Readings: Gen 12:1-4; 2 Tim 1:8-10; Matt 17:1-9
Call of Abraham, journey of faith, undeserved blessings, new beginning, choosing Christ,the ultimate blessing, hardships for the sake of the Gospel: these phrases help us to focus more deeply on the readings of this Sunday. The first reading from Genesis leads us into the most significant event for God’s people in the Old Testament, namely the call of Abraham. To understand the call of Abraham we need to know the context out of which he was called. That call reveals God’s plan for the chosen people. Abraham is called to a journey of conversion; into a land the Lord would show him; from a land he knew best into the unknown. The city of Ur (in present day Iraq) was a large city with spacious streets and large markets. It was a prosperous city with dazzling technology of the day. For the majority of the people in Ur the only thing that seemed to matter most was prosperity. The people’s ancient religion centered on a life-force or fertility gods. Their rites involved orgies complete with temple prostitutes – male and female. They also had human sacrifices including infants. Their gods demanded more and more blood of children. That was evidently a culture of death. It was those terrible gods Abraham was told to leave. The gods of our culture today are remarkably similar to those Abraham was asked to leave and go to a land the Lord would show him. Through the media we are daily sucked into a culture of consumerism, a culture of violence and of death. Like Abraham we are challenged to take a journey of conversion to leave our comfort zone, to let go so that the Lord may lead us into a journey of conversion. We are challenged to trust Abraham, who left everything behind.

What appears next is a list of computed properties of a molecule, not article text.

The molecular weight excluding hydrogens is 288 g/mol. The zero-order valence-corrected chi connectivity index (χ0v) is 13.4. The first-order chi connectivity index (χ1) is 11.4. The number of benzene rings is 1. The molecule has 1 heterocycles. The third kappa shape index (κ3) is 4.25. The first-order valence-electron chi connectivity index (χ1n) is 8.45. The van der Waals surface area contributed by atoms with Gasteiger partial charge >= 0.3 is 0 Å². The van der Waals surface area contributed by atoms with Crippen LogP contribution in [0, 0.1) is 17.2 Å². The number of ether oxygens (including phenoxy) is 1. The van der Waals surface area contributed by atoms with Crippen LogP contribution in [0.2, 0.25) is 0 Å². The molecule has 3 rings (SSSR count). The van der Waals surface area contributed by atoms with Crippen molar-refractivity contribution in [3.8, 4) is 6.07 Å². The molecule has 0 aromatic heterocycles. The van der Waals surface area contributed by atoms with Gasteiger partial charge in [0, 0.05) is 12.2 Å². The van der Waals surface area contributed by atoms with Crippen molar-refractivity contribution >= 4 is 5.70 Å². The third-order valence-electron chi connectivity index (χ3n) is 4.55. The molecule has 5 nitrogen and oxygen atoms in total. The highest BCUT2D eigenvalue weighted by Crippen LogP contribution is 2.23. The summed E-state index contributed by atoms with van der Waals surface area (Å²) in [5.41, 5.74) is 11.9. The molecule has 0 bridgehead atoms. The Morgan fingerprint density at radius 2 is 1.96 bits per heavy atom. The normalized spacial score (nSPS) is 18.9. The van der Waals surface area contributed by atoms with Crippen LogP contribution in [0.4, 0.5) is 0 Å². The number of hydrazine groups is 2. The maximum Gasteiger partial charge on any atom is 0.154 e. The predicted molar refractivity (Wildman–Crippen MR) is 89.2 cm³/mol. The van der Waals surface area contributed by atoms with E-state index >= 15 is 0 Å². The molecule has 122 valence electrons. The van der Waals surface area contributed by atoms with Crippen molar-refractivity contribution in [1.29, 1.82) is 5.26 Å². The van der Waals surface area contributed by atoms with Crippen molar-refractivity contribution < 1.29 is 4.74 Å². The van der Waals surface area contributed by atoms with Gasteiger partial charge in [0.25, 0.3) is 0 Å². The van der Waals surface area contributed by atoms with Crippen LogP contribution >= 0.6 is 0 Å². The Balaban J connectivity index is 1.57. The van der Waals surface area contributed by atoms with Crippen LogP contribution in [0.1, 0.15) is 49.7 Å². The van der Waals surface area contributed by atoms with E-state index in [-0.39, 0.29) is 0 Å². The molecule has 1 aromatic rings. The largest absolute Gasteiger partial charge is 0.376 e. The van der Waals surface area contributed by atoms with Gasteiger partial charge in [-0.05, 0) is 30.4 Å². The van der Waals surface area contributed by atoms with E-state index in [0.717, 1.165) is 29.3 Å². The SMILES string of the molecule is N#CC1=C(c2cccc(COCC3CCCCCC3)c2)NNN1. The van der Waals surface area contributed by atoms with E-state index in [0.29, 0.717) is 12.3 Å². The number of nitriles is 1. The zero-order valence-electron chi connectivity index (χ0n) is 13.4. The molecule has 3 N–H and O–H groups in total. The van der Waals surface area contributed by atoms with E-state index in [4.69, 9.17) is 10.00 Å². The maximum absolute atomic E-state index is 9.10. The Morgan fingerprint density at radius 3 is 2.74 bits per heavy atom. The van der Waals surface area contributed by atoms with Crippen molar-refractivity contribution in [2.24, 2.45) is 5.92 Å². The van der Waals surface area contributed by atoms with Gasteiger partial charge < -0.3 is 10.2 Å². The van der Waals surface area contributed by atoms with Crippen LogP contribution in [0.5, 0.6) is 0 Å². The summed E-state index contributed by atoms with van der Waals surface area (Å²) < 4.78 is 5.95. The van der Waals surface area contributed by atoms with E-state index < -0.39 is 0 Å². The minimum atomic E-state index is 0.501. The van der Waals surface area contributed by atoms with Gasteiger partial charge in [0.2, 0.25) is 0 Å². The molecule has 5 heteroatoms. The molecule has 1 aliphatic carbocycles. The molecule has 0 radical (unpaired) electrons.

In the Gospel, Jesus takes his closes disciples apart on the mountain where his glory is revealed. As in the call of Abraham in the first reading, Jesus calls each of us to a journey of conversion, to leave behind the pagan gods of our culture and consumerism. The way to avoid being sucked into a terrible culture of death is to go to the mountain with Jesus. The mountain in scripture always signifies God’s presence. The Gospel of today gives us the experience of such a presence in the Transfiguration. Jesus is transfigured before the three disciples and they see the mystery of his glory. The Sunday experience in a certain sense takes us to Mount Tabor, the Mountain of the Transfiguration. There we are lifted up high and see the glory of the Lord in his Liturgy of the Word and the Eucharistic celebration. Here we are purified, sanctified and experience in a profound the glory of God shown in Jesus Christ. We do not want to leave. It is so beautiful. We want to stay. As we continue our journey of faith this Lenten Season, you are one of the privileged disciples to be invited to the mountain. You are transformed. You experience the glory of Christ. You are deeply touched. You cannot be the same again. Three points to take away: 1) As disciples and stewards of Jesus Christ, we will have many uplifting moments. Many times we will encounter the Lord in profound ways. Take advantage of those moments for the Lord is working of you then. 2) We will have the temptation to want to stay there in the warmth of the glory. That is a transitional moment and we may be even confused like Peter wanting to build three tents and settle down there. As stewards, we are disciples on pilgrimage with the Lord, who has a vision, a purpose and a mission. 3) At the end of today’s Mass you are sent to go back energized to tell what we have experienced: seen with our eyes and heard with our ears to the world. It is our moment to evangelize those we meet. Share your joy of this Sunday celebration.
©2020 John S. Mbinda